Even before the appearance of COVID-19, UNICEF recognized the need to address education for vulnerable children and digital exclusion. In 2019, UNICEF and partner ITU (the International Telecommunication Union, a United Nations agency) launched Giga, a global initiative to connect every school — and every student — to the internet by 2030.
Working in partnership with governments, Giga is mapping the connectivity demand, using schools as a base point, and identifying where there are connectivity gaps. This information, combined with existing ITU mapping data, allows countries to take stock of their existing infrastructure and assess appropriate solutions for connecting schools. More than 800,000 schools in 30 countries have been mapped through Project Connect, a mapping and connectivity monitoring platform.
In partnership with Microsoft Corp. and the University of Cambridge, UNICEF developed the Learning Passport, an online learning platform that provides key resources to teachers and educators. Ukraine, Kosovo and Timor-Leste were the first countries to roll out their online curriculum through the platform.
Low-tech and no-tech strategies help students continue remote learning
UNICEF is supporting a range of tools to deliver remote learning, depending on the context. They range from low- to no-tech options such as delivering paper-based learning materials to children at home and supporting the creation of education programs on radio and TV.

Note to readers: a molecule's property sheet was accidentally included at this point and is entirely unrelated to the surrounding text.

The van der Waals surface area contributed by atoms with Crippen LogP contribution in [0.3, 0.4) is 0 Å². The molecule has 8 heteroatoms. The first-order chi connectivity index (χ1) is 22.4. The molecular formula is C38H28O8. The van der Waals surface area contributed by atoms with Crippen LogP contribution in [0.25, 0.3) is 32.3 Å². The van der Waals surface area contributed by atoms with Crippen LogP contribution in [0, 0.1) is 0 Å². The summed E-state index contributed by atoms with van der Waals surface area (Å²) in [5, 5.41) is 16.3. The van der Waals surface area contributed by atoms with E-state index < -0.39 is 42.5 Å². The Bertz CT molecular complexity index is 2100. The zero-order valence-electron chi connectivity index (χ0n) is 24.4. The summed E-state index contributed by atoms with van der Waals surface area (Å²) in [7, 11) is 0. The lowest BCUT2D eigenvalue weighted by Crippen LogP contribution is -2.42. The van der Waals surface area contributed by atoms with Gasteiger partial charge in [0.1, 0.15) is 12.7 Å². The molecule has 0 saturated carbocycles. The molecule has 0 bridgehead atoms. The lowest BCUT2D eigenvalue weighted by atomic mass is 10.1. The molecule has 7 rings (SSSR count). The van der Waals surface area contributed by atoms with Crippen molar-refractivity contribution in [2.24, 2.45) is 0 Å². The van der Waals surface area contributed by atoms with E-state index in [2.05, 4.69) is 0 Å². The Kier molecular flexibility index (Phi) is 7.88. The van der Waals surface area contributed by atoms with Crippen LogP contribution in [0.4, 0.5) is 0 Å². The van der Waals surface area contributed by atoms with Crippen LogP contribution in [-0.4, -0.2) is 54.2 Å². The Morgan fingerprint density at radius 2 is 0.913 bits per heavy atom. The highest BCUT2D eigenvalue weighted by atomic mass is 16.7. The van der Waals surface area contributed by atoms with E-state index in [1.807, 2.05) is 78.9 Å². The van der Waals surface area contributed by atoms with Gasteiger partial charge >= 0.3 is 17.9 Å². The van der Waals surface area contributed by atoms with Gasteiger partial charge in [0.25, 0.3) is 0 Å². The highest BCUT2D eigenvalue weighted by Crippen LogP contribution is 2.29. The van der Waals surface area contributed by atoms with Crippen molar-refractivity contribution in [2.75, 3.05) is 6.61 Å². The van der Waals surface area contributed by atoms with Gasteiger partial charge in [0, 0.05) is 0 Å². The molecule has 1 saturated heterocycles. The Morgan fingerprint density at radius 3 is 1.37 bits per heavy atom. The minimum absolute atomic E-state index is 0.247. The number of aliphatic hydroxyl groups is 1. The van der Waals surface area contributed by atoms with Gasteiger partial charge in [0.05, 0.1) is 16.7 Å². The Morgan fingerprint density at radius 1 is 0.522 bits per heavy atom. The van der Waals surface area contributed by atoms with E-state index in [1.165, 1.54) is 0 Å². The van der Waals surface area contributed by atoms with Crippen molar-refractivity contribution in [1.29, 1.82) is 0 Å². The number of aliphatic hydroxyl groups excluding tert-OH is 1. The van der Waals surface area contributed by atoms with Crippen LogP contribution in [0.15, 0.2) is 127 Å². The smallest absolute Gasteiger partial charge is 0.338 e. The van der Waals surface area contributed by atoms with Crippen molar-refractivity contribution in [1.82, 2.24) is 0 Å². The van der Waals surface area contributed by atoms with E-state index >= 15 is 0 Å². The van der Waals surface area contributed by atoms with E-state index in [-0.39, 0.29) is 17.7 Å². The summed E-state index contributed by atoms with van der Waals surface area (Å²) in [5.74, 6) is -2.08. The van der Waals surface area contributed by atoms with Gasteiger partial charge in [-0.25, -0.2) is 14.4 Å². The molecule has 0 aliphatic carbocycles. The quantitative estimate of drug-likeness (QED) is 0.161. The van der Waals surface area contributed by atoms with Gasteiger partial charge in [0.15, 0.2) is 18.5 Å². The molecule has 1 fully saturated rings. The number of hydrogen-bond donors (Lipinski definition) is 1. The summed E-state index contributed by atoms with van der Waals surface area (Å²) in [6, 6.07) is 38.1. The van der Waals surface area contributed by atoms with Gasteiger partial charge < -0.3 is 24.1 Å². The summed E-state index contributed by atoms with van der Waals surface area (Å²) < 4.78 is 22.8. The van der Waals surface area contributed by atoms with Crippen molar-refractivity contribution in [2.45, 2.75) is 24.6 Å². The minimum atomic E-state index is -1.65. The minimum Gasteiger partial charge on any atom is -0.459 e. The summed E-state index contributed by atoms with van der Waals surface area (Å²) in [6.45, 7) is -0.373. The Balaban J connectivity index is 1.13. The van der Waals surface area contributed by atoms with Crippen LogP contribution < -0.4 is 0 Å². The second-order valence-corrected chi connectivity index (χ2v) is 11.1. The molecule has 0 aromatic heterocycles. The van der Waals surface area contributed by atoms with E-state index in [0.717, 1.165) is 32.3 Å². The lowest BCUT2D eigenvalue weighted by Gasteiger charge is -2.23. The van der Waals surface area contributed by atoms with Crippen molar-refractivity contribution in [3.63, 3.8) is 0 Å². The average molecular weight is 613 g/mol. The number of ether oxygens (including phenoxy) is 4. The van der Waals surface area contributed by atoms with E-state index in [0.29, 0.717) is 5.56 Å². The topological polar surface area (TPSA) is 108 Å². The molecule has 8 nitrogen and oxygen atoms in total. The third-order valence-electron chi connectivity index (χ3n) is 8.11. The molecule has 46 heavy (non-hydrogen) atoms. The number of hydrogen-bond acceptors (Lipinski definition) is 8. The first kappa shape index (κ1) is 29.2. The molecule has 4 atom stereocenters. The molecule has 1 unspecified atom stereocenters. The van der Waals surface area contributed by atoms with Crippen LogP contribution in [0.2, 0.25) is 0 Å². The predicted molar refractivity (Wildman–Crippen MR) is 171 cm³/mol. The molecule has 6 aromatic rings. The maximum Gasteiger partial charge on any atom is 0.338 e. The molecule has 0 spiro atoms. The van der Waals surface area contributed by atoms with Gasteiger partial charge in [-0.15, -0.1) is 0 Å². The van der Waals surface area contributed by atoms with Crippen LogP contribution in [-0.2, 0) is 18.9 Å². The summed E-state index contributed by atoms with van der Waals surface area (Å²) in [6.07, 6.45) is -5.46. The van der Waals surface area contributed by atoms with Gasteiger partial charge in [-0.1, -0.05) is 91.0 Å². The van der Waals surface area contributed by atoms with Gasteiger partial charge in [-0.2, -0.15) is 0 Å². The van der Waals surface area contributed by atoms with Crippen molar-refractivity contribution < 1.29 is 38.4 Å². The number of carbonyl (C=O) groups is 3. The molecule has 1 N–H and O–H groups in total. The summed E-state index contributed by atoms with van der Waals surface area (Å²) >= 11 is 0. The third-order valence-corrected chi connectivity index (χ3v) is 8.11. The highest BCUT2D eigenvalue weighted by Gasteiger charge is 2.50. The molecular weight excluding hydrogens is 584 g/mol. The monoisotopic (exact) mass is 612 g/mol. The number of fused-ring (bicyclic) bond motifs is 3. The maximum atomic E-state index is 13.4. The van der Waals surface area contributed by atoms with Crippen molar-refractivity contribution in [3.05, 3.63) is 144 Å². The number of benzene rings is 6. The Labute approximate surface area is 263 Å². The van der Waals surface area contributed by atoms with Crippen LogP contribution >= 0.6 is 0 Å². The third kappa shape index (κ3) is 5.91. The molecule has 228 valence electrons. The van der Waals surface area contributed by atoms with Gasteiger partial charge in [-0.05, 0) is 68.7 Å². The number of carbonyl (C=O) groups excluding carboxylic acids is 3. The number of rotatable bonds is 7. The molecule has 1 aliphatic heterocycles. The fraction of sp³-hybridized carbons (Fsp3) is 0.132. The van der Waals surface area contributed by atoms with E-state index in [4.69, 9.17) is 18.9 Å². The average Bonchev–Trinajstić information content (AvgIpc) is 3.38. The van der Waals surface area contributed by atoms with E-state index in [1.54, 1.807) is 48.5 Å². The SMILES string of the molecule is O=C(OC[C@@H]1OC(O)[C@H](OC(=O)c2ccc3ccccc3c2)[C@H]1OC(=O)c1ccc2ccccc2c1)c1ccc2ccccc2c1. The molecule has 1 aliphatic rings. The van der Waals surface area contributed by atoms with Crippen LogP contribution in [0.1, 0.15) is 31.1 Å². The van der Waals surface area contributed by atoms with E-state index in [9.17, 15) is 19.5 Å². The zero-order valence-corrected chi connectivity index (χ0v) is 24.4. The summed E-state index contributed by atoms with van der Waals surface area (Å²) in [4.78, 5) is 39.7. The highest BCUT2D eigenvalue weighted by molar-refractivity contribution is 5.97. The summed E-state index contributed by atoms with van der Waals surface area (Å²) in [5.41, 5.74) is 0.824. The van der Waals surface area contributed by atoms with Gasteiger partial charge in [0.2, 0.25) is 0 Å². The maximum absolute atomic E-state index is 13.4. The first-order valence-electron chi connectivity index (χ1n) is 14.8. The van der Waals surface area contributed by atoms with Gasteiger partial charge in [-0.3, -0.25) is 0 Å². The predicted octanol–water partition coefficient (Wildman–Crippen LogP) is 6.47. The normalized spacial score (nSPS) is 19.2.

In Bangladesh, UNICEF is helping the government share learning content over TV, radio, mobile phone and internet platforms. In Paraguay, UNICEF developed video and audio content for children up to age 6. In Somalia, lessons are being broadcast over the radio, and in Mongolia, UNICEF helped produce TV lessons in local languages Tuvan and Kazakh.
UNICEF tips for parents and educators on supporting remote learning
UNICEF offers a host of helpful tips for parents and educators. As Jenkins has pointed out, the challenge is to determine the right learning tool for each context. Live instruction delivered remotely is often not possible, and requires fixed scheduling. Families struggling to adapt to the realities of life during a pandemic need flexibility now more than ever. “The key is to start with the learning outcome and then work backwards,” Jenkins told UNICEF USA.
UNICEF advises parents to support children’s learning at home by creating a routine around school and schoolwork. Structure helps kids who are feeling restless or who are having trouble focusing. Parents can make learning playful by incorporating it into everyday activities like cooking, family reading time and games. “Take your time,” Jenkins says. “Have open conversations. Encourage your child to ask questions and express their feelings.”
The pandemic has put incredible stress on families around the world, but children are resilient, Jenkins adds. With the right support, he says, "children can bounce back."
Help UNICEF continue its global efforts to support the safe reopening of schools and improve access to education for the world's most vulnerable children. Your contribution can make a difference. Please donate.
Top photo: Students at Preah Norodom Primary School, Phnom Penh, Cambodia during their second day of school reopening, September 7, 2020. UNICEF has partnered with Cambodia’s Ministry of Education, Youth and Sport to ensure a safe reopening for every school in the country. © UNICEF/UNI368182/Lychheang